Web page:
If you are located in Ohio and the target of defamation, you are probably feeling a lot of things – like anger, frustration, and possibly even confusion. Defamation of character lawyers in Ohio know all too well the emotional toll that lies, fake reviews, and other defamatory content can have on an individual or business.
In addition to the frustration that accompanies defamation, it can be overwhelming to find a lawyer to advise you of your legal options. We have taken the time to compile a list of the top defamation lawyers in Ohio for you – so you can focus on getting the legal help you need.
Five of the top defamation lawyers and law firms in Ohio include:
- Aaron Minc and Minc Law;
- The Chandra Law Firm;
- Melissa D. Bertke of Baker Hostetler;
- Thomas G. Haren of Frantz Ward;
- John C. Grenier of Graydon Law.
At Minc Law, it is our mission to provide transparent and trustworthy services. While we can help most victims of online defamation, we understand that we are not always a perfect match for everyone. Even if we are not the right fit, we want you to find appropriate help for your defamation issue. That is why we have researched other defamation lawyers in Ohio that may be able to help you even if we cannot.
In this article, we will look at Ohio defamation laws, Ohio defamation of character attorneys, and how to find an experienced internet defamation lawyer in Ohio. We will also explain how to find reviews for Ohio law firms and how to file a lawsuit for defamation of character.
Ohio Laws Governing Defamation of Character
We are defamation lawyers based in Ohio. Even though experienced defamation lawyers can help people in virtually any state, it is useful for us to look at Ohio laws, specifically.
Defamation of character, also commonly referred to as ‘defamation’, is a comprehensive legal term of art for publishing lies that hurt another person’s reputation. In layman’s terms, defamation is a false statement made to a third party that causes damages to another person or their reputation.
There are two categories of defamatory statements:
- Libel – a false written statement to a third party that causes damage to the subject of the statement.
- Slander – a false statement that was spoken or orally communicated to a third party that causes damage to the subject of the statement.
Under Ohio defamation law, defamation is known as defamation of character and is defined as a “false statement that causes injury to a person’s reputation, exposes him to public hatred, contempt, ridicule, shame, or disgrace or affects him adversely in his trade or business.”
There are five elements of defamation that you need to prove to win a defamation lawsuit. Ohio requires that you prove:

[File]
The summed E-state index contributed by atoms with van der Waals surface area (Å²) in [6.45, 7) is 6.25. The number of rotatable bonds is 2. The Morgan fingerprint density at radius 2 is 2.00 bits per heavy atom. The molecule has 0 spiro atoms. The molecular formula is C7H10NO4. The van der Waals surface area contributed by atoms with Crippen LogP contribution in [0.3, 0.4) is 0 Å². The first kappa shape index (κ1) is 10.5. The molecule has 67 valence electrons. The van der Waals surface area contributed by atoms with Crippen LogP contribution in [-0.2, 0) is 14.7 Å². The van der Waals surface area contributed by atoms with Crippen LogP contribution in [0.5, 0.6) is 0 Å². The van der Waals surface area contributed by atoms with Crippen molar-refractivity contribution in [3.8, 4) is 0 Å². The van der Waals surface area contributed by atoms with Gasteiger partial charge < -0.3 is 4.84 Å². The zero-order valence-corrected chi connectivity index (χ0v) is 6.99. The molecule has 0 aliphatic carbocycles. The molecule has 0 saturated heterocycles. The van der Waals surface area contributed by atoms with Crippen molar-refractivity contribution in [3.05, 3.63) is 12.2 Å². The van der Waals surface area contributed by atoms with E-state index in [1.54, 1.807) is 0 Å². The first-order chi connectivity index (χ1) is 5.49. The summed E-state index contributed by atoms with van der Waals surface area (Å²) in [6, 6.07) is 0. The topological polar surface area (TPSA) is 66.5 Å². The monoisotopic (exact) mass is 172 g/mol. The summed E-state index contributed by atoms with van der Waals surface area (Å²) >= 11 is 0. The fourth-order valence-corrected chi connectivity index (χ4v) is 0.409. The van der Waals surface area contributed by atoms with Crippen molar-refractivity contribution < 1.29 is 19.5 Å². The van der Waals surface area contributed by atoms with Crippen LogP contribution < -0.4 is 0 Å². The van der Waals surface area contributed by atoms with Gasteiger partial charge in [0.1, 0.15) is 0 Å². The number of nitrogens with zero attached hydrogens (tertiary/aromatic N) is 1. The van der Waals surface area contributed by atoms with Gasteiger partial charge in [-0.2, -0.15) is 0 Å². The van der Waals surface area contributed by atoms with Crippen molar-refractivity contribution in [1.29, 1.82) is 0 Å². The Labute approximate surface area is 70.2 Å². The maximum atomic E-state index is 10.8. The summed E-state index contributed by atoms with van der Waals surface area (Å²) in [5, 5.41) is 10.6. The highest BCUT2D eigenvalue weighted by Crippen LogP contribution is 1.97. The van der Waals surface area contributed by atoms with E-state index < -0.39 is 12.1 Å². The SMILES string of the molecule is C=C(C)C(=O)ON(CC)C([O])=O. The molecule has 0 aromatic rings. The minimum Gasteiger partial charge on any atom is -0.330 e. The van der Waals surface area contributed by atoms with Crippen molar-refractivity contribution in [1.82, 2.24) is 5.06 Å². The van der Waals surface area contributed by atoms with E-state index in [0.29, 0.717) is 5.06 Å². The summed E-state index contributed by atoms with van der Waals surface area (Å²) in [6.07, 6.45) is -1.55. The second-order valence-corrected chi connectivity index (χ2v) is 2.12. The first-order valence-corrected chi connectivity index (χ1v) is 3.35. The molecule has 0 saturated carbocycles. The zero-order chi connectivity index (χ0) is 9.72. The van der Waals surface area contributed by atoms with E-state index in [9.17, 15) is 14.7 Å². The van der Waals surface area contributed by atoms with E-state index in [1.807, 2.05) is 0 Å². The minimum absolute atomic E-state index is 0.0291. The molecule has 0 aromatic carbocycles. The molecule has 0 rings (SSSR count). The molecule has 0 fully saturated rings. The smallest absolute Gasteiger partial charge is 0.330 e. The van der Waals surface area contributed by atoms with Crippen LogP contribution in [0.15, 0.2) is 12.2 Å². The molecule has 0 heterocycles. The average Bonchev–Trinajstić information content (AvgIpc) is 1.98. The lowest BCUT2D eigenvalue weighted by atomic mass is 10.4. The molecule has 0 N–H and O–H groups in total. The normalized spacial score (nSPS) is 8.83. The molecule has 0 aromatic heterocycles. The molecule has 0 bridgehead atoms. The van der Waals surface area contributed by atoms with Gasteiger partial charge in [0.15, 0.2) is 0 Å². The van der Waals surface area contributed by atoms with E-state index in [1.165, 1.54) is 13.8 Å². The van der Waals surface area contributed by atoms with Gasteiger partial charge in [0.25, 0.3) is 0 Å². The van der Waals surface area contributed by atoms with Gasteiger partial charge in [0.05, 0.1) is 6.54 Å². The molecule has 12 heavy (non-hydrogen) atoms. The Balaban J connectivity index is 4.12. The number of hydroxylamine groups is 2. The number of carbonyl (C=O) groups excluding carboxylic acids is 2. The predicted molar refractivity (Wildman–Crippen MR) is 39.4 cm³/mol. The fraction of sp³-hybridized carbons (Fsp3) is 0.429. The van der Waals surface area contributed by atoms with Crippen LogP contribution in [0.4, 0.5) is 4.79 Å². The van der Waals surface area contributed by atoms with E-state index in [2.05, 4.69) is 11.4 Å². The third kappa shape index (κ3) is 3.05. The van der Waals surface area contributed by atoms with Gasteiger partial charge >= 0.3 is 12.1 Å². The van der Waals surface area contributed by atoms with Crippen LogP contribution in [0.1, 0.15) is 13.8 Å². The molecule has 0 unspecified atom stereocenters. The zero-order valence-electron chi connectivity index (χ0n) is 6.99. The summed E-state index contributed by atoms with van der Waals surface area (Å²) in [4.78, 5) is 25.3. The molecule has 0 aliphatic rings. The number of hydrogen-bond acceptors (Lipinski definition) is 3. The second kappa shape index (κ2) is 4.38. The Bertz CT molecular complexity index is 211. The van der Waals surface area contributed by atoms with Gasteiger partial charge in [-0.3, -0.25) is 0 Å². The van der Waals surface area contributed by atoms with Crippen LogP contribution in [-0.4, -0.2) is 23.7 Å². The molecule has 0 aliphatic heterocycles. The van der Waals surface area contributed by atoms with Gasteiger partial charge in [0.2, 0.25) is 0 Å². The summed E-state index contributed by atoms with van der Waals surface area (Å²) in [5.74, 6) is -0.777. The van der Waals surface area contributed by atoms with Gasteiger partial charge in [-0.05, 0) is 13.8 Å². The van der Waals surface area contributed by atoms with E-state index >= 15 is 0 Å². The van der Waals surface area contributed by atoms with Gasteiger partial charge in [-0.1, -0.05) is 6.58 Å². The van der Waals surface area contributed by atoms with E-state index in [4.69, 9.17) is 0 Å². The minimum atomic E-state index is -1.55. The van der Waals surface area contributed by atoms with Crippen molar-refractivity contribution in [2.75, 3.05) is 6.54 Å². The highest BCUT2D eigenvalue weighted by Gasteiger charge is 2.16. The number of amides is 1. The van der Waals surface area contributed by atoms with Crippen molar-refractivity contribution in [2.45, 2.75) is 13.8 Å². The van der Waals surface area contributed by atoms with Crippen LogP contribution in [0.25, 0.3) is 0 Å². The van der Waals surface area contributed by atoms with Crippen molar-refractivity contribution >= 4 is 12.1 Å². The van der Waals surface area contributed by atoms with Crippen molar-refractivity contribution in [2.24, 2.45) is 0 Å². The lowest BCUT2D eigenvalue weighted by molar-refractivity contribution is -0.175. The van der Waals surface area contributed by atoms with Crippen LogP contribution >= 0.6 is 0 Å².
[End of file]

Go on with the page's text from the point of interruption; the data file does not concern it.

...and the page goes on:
- That a false statement was made;
- About the plaintiff;
- To a third party, without legal privilege;
- With at least negligence on the part of the Defendant (meaning they were careless and did not take reasonable steps to ensure what they were saying was true);
- That was either: defamatory per se (libel per se or slander per se) or caused special harm to the plaintiff.
As with other jurisdictions, there is a statute of limitation for defamation claims in Ohio. Plaintiffs are required to bring an action for libel or slander “within one year after the cause of action accrued.” In general, the statute of limitations begins when a person first makes the defamatory statement.
If, for example, a former employee publishes a defamatory statement about your business on February 17, 2021, you will need to file a defamation lawsuit before February 17, 2022, to comply with Ohio’s statute of limitations.
How Do You Sue for Defamation of Character in Ohio & Win?
In Ohio, individuals, businesses, and groups who have had their reputations damaged from a harmful or false statement can file a civil action for defamation.
To sue for defamation of character in Ohio and win, we recommend taking the following steps when filing your defamation lawsuit:
- Step One: Assess whether you have a valid claim for libel or slander. Do you believe you could prove each of the five elements for defamation of character?
- Step Two: Consider what defenses you may face to your lawsuit and how you may be able to overcome them. Common defamation defenses include opinion, truth, privilege, statute of limitations, and consent.
- Step Three: Decide on the best court to file your lawsuit. You may have an option between jurisdictions if you and your defamer live in different states. There may be strategic reasons for choosing one jurisdiction over another, including more favorable defamation laws or longer statutes of limitation, among other things.
- Step Four: Draft your legal complaint. You will want to ensure your complaint is drafted to maximize your chances of winning. A solid defamation complaint should identify the parties and jurisdiction, describe the facts leading to the allegation, and your legal claims for relief. Finally, you will list the relief you are requesting (like defamation damages) or a request for a jury trial.
- Step Five: Comply with all pre-suit filing requirements, including notifying the defendant that a lawsuit will be filed unless they retract their defamatory statement.
- Step Six: Serve your lawsuit on the defendant after filing it. Service of process is a requirement in any type of lawsuit – it notifies the other party that a lawsuit has been filed against them and that they must respond to the allegations in the complaint.
Filing and litigating a defamation of character lawsuit can be a daunting task and should not be taken lightly. We suggest hiring an experienced defamation attorney to help you assess and file your case.